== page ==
Wild yam has an excellent effect on tension stored in the gut, which is clearly a huge issue for many people with chronic anxiety. The action of Wild Yam seems to unwind the 'knot' in the gut just a little bit further with each subsequent dose; more on it here.

The herb Skullcap is one of the best of all remedies from Nature for an overactive and racing mind. Skullcap's action is not at all like a sedative drug so you can't compare them in that way but if a person takes a dose of Skullcap and observes its effect they will surely feel how things mentally cool down and ease up, more about it here.

Lastly the small amount of Licorice root is there to make the medicine much easier to take but also for its own gentle tonic action on stressed adrenal glands. Licorice root is an important remedy to many great herbal traditions, more on it here.

Scutellaria lateriflora (Skullcap)



There could have been be no possible doubt, but now a number of landmark studies have gone on to further prove, that exercise is of great benefit to people suffering from tension and anxiety. Mentally, exercise somehow shakes loose something that otherwise stays stuck and physically, whatever form of exercise you do, it contracts and stretches muscles that cannot help but be more relaxed at the end of it.

Most people know about this already but the two main obstacles I see in this area are 1) feeling too tense & tired to get started or 2) the opposite extreme; trying to do too much!

Tense and tired

Being tense for any length of time is frankly exhausting and many people with chronic anxiety feel too tired to exercise as well as too tense to relax! Making yourself exercise when you feel tired can take a real leap of faith in the beginning but you truly can trust that it will eventually help.

A person who is suffering from anxiety gets a kind of 'caged-up' tension that can best be released by physical exercise. It doesn't matter what you do so long as you are getting your heart rate up to at least some extent, which you can easily know you have achieved because you have to breathe harder!

Doing too much

At the other end of the scale plenty of people try to self-manage all of their anxiety through exercise and as a consequence tend to work-out rather frequently and intensely! This approach does help but if it is the only method then the person eventually tends to over-train which in turn leads to injury or exhaustion, This can lead to even more tension as the person is now unable to de-stress through their exercise.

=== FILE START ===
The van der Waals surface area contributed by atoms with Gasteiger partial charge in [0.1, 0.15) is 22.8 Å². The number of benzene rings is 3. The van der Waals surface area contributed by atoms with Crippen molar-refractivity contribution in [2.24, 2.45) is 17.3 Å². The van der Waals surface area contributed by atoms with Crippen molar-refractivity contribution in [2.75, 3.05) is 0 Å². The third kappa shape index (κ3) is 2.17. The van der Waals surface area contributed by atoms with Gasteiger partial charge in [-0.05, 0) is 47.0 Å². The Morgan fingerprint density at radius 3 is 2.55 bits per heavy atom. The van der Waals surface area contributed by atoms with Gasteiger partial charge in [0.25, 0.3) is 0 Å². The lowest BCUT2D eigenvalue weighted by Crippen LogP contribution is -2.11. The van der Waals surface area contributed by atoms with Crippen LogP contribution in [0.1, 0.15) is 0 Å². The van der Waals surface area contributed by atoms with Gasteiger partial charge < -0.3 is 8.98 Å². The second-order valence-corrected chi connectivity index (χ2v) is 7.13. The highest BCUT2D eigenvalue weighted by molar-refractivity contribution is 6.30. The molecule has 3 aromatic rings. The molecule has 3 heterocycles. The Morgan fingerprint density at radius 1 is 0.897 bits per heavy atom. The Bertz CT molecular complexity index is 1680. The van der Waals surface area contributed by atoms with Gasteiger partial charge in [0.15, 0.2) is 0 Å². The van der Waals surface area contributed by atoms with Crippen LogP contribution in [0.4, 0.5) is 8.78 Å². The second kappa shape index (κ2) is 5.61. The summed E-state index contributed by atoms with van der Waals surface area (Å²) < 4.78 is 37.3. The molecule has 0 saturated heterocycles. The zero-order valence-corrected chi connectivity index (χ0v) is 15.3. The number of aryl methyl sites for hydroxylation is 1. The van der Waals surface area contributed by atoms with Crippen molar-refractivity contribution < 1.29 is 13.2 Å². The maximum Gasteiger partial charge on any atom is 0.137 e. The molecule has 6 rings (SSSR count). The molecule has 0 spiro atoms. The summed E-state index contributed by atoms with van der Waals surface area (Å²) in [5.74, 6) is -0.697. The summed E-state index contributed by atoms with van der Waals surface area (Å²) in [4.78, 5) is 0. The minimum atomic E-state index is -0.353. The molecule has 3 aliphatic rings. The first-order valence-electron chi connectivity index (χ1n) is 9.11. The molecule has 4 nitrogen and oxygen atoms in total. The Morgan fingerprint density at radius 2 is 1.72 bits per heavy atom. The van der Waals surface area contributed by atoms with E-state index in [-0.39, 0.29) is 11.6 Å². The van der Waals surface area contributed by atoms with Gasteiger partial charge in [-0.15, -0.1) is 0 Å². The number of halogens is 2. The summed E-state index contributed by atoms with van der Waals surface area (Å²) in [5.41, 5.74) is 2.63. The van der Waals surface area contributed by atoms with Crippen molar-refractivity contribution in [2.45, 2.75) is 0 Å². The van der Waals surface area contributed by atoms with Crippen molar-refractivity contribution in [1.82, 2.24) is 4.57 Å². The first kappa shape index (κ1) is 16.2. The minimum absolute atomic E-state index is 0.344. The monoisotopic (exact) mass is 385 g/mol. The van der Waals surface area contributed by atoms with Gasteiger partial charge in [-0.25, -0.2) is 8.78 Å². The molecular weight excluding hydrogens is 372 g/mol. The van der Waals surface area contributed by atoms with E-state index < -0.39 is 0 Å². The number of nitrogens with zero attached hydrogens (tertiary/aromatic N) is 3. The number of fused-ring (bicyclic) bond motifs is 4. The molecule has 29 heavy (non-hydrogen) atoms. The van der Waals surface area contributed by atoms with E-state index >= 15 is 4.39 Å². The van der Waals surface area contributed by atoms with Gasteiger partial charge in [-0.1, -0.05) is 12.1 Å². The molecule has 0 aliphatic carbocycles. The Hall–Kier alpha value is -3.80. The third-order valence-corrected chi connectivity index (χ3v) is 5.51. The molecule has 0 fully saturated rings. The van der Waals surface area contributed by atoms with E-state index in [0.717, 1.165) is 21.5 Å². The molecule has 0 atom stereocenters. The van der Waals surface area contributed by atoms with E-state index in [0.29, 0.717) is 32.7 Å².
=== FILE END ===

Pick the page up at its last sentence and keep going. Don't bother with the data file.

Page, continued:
Exercise should be a part of the cure for anxiety but not the whole answer. So how do you know if you are overdoing exercise? The answer is that the recovery time takes too long, the best level of exercise today is one that you are capable of doing again tomorrow.



As well as calming herbs and stress-relieving exercise we must now also include the mind, which brings us to the paradoxical subject of relaxation. I say paradoxical for two reasons, the first because the more stressed a person is the less they ever spend time relaxing and the second is that if you 'try' to relax you end up just making yourself more tense!

The reason that the more stressed a person is the less time they give to relaxation is that when we are agitated we have high levels of hormones such as adrenaline and cortisol circulating in our bloodstreams. These are not happy, chilled-out hormones, they are highly get-up-and-go, aggravating hormones. They make us feel that we cannot relax until we have solved the causes of our stress, even if a part of us knows that this is a 'tomorrow will never come' type arrangement.

It also must be understood that trying to relax will only make a person tenser. Meditation, mindfulness etc. definitely have their place and I'm personally a big fan but I would gently suggest to a person with high levels of anxiety that this kind of thing might be better to get into after they have already gone a good way towards regaining some inner calm, not before. I say this because I see there is a better way to start relaxing and it is with those things that you already know and trust,

Do what you trust

For relaxation to work it has to be natural, easy and enjoyable and I think the initial focus should be on what a person already knows and trusts relaxes them.